Emphatically *not* gluten free.
June 27, 2012 11:52 AM   Subscribe

Vegetarian recipes filter: I have a box of "vital wheat gluten" sitting around my pantry. What can I do with it that is vegetarian (lacto-ovo; no other food restrictions) and tastes delicious? I am pretty decent at both cooking and baking, so complicated recipes are welcome alongside simpler ones.
posted by shamash to Food & Drink (16 answers total) 13 users marked this as a favorite
Best answer: Oh my goodness, THESE: chickpea cutlets. I made them all the time when I was a vegetarian, and now that I am not a vegetarian I still make them from time to time, they're so tasty.
posted by adiabat at 11:55 AM on June 27, 2012 [10 favorites]

Best answer: According to this, you could use it to make seitan from scratch. Here's a recipe for that, which takes 2 cups.

Other than that, this site suggests just using it as an additive to baking recipes that call for high-protein flour and all you have is regular, or for if you are using rye flour or have a lot of chocolate chips or stuff in the bread or something.
posted by EmpressCallipygos at 11:59 AM on June 27, 2012 [2 favorites]

As an omnivore, I consider few things tastier than General Tso's Tofu. (Only sampled from restaurants & delis, but the Vegan Ronin supplies a recipe.)
posted by feral_goldfish at 12:03 PM on June 27, 2012

Dammit -- that recipe does indeed use tofu. But here's a more promising recipe (in calling for seitan, which if typed into Wikipedia redirects to wheat gluten.
posted by feral_goldfish at 12:10 PM on June 27, 2012

I can't favorite those chickpea cutlets hard enough.
posted by something something at 12:24 PM on June 27, 2012

Make seitan "chicken," "pork," etc., and freeze it in quantities of a pound or so. Then thaw it and use it whenever you feel like vegetarianising a traditional meat dish. I highly recommend the seitan recipes in Terry Hope Romero's book Viva Vegan -- it's a Latin American cookbook, but it is easy enough to modify the seitan for other cuisines by changing the spices, and she offers several different recipes to replace different kinds of meat.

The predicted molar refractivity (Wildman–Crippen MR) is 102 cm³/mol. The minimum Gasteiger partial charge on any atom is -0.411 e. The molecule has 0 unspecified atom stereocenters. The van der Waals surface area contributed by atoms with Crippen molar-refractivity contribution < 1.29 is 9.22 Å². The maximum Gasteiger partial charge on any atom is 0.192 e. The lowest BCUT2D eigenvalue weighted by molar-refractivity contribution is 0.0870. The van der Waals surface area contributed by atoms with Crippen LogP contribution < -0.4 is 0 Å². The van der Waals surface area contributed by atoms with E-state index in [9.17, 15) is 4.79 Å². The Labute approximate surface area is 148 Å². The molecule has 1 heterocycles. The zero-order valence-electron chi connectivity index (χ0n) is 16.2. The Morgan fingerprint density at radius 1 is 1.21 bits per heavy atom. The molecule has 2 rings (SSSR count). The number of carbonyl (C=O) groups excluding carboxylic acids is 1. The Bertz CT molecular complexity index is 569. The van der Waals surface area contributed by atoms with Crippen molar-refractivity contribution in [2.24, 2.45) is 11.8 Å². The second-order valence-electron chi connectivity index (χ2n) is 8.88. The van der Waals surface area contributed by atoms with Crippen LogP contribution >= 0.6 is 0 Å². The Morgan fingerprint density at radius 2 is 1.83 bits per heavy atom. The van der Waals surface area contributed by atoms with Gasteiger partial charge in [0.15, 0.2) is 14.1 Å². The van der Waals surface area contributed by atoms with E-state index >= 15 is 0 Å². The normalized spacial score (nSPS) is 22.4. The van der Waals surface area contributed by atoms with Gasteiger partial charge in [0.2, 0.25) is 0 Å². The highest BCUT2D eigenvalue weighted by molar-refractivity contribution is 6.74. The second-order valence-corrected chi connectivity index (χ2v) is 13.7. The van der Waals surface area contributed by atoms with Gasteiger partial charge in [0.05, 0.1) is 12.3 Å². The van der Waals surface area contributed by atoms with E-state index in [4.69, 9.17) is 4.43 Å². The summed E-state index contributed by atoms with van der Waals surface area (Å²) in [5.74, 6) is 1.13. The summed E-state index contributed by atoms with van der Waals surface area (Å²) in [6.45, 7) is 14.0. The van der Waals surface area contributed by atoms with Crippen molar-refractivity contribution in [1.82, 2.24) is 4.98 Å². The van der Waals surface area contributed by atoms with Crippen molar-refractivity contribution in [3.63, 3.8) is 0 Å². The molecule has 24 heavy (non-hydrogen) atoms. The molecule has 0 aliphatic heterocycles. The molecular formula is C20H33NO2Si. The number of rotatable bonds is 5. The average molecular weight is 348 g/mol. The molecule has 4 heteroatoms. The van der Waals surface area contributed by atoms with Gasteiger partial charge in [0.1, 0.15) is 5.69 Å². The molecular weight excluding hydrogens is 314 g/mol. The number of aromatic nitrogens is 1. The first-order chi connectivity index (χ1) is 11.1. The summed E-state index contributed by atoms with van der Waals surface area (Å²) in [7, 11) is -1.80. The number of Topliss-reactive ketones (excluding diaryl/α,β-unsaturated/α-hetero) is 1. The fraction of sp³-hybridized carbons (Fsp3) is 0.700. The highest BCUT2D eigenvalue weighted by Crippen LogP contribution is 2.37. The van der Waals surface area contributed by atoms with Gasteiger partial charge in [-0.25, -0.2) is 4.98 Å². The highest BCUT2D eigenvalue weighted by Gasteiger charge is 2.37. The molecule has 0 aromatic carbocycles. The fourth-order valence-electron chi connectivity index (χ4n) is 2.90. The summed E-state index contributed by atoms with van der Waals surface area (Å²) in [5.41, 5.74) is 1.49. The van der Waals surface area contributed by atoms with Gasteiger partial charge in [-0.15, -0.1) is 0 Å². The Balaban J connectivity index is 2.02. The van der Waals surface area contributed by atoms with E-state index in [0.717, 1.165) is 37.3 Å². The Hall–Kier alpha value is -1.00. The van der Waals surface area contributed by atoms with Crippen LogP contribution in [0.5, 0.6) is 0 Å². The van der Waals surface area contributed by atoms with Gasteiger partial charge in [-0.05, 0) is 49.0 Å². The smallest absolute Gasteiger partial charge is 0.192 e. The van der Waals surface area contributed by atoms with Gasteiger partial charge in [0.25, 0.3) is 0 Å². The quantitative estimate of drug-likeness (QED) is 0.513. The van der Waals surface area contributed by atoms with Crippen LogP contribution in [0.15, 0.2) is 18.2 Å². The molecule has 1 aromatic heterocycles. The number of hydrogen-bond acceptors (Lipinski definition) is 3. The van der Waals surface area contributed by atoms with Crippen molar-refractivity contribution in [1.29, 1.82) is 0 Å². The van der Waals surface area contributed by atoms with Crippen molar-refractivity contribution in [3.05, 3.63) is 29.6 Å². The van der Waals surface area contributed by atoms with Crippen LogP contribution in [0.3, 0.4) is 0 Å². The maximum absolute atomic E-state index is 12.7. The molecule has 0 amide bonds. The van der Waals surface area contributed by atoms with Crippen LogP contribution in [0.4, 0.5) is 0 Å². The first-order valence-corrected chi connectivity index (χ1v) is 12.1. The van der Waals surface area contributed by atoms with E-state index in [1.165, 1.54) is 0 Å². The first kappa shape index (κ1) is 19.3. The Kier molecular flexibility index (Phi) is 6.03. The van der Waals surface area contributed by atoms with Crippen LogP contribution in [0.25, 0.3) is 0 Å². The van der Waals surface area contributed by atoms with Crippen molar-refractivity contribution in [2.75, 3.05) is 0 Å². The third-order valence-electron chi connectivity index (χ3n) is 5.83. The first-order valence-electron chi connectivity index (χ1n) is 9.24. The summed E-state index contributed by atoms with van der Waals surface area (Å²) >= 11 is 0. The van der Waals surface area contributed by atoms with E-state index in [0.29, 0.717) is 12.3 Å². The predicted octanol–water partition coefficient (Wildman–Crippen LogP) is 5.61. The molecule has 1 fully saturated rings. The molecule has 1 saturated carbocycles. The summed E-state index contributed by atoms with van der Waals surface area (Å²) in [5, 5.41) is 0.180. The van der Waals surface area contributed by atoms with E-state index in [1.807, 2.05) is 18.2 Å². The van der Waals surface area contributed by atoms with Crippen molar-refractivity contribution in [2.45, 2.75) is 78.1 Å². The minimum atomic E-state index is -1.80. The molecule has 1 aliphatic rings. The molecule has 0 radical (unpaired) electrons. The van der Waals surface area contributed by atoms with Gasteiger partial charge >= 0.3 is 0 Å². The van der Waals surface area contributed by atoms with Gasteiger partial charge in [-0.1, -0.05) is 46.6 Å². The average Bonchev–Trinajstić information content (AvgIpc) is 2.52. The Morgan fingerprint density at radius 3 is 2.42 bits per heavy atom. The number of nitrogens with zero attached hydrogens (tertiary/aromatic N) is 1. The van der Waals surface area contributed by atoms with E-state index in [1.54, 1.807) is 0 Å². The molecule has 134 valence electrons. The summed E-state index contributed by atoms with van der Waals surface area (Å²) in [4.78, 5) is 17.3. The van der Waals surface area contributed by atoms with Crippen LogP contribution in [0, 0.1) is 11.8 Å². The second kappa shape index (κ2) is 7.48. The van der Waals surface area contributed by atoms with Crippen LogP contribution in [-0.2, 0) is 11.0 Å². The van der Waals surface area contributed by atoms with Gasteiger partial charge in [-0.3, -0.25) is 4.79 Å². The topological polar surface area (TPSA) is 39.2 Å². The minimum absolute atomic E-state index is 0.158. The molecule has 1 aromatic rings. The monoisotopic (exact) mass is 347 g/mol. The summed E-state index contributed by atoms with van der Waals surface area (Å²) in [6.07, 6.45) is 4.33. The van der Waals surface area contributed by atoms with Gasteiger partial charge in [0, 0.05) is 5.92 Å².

Alternatively, send the stuff to me, because it's ridiculously difficult to get in London.
posted by Perodicticus potto at 12:24 PM on June 27, 2012

I came here to suggest an almost identical recipe to Adiabat's--mixing the gluten with the same amount of fava/chickpea flour (rather than mashed chickpeas), but spiced and formed the same way...but also cooked in the oven, which makes them a little more biscuity (for some reason, gluten + frying always makes a gigantic spattered mess of my kitchen).
posted by mittens at 12:25 PM on June 27, 2012

Making seitan from scratch is easy-ish. Mix ~6-7 cups of wheat gluten with sage, nutritional yeast, and whatever other spices you want, then add 6-7 cups of water mixed with 1/2 cup of soy sauce. Stir it around; it will solidify into a log. Add a bit more water if there is dry, floury gluten left. Knead the log a bit, let it rest, then cut it up and drop the fragments into cold water. Boil them for an hour or so and voilá, seitan.
posted by en forme de poire at 12:26 PM on June 27, 2012

Best answer: Vital wheat gluten is a key component of bagel dough, since low gluten bagels suck. Unfortunately it doesn't take much gluten added to the regular flour, but you'll have delicious bagels.
posted by OmieWise at 12:34 PM on June 27, 2012 [1 favorite]

Definitely those chickpea cutlets. I also love Pad Thai made with wheat gluten rather than tofu (it replicates pork so well when it's fried!). We also sometimes make homemade veggie beef jerky with wheat gluten (basically just mix it with water until it makes a stretchy dough, season with stuff that smells yummy together and liquid smoke, and then cut into hunks and dehydrate).
posted by scarykarrey at 12:46 PM on June 27, 2012

Other than baking, the best use for vital wheat gluten is to make seitan. I don't have a preferred recipe to recommend, but I will suggest that you bake it rather than boil it. Boiling tends to create a fairly spongy texture that holds on to the moisture, rather than a nice meaty texture.
posted by asnider at 2:40 PM on June 27, 2012

Best answer: I made stuffed seitan roast the other day, definitely recommend it.

For the 'boiled' seitan method, the trick is to keep the water at a low simmer. Boiling tends to leave you with spongy brain like lumps.

Perodicticus potto - Vx/Vegan Cross or whatever you're meant to call them sell it. It's worth giving them a call first (or checking their blog) just to be sure they have some in stock. The shop;s good though - small, but defiantly not a health food shop. Plenty of vegan treats.
posted by spectrevsrector at 3:09 PM on June 27, 2012 [1 favorite]

Best answer: I have been meaning to make these veggie sausages for ages, they look delicious!
posted by Cheese Monster at 3:14 PM on June 27, 2012

Best answer: Add 1 tsp per cup to whole wheat bread.
posted by cmoj at 3:48 PM on June 27, 2012

Best answer: I use vital wheat gluten in my pizza dough; add 1 tsp per cup of flour. It makes the crust fluffier in it's final outcome.
posted by godshomemovies at 5:18 PM on June 27, 2012

Best answer: Mini lentil meatballs.
posted by primer_dimer at 2:05 AM on June 28, 2012

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